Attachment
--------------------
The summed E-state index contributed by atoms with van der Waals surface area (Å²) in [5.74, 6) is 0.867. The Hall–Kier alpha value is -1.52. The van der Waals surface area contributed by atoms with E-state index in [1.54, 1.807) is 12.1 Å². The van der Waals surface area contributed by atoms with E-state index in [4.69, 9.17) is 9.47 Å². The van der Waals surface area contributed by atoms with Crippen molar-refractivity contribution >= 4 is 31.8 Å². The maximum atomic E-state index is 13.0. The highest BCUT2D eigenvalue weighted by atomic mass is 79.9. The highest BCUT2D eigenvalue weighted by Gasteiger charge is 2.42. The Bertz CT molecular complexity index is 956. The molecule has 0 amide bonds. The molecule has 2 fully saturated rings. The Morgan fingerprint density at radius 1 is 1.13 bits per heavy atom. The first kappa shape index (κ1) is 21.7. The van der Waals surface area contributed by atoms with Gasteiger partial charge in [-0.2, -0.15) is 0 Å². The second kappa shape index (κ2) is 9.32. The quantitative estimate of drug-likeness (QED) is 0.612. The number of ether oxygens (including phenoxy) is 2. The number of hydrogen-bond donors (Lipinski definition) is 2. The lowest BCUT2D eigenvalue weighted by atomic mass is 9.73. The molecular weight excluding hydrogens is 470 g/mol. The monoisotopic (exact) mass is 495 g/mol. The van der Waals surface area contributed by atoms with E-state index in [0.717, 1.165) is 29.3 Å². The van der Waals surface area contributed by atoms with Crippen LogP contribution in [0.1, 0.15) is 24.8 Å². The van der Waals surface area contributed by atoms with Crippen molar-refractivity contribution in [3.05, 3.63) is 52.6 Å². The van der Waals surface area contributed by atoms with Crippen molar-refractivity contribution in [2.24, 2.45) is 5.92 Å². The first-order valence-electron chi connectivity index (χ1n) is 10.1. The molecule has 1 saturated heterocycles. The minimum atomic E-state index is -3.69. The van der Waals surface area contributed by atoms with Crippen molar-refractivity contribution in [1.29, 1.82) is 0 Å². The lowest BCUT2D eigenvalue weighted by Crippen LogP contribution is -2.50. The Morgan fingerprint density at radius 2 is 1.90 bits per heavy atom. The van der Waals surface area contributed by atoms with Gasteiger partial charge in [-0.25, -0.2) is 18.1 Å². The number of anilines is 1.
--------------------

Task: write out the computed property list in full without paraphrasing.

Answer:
The summed E-state index contributed by atoms with van der Waals surface area (Å²) in [5.74, 6) is 0.867. The Hall–Kier alpha value is -1.52. The van der Waals surface area contributed by atoms with E-state index in [1.54, 1.807) is 12.1 Å². The van der Waals surface area contributed by atoms with E-state index in [4.69, 9.17) is 9.47 Å². The van der Waals surface area contributed by atoms with Crippen molar-refractivity contribution >= 4 is 31.8 Å². The maximum atomic E-state index is 13.0. The highest BCUT2D eigenvalue weighted by atomic mass is 79.9. The highest BCUT2D eigenvalue weighted by Gasteiger charge is 2.42. The Bertz CT molecular complexity index is 956. The molecule has 0 amide bonds. The molecule has 2 fully saturated rings. The Morgan fingerprint density at radius 1 is 1.13 bits per heavy atom. The first kappa shape index (κ1) is 21.7. The van der Waals surface area contributed by atoms with Gasteiger partial charge in [-0.2, -0.15) is 0 Å². The second kappa shape index (κ2) is 9.32. The quantitative estimate of drug-likeness (QED) is 0.612. The number of ether oxygens (including phenoxy) is 2. The number of hydrogen-bond donors (Lipinski definition) is 2. The lowest BCUT2D eigenvalue weighted by atomic mass is 9.73. The molecular weight excluding hydrogens is 470 g/mol. The monoisotopic (exact) mass is 495 g/mol. The van der Waals surface area contributed by atoms with E-state index in [0.717, 1.165) is 29.3 Å². The van der Waals surface area contributed by atoms with Crippen LogP contribution in [0.1, 0.15) is 24.8 Å². The van der Waals surface area contributed by atoms with Crippen molar-refractivity contribution in [3.05, 3.63) is 52.6 Å². The van der Waals surface area contributed by atoms with Crippen molar-refractivity contribution in [2.24, 2.45) is 5.92 Å². The first-order valence-electron chi connectivity index (χ1n) is 10.1. The molecule has 1 saturated heterocycles. The minimum atomic E-state index is -3.69. The van der Waals surface area contributed by atoms with Crippen molar-refractivity contribution in [1.29, 1.82) is 0 Å². The lowest BCUT2D eigenvalue weighted by Crippen LogP contribution is -2.50. The Morgan fingerprint density at radius 2 is 1.90 bits per heavy atom. The van der Waals surface area contributed by atoms with Gasteiger partial charge in [-0.25, -0.2) is 18.1 Å². The number of anilines is 1.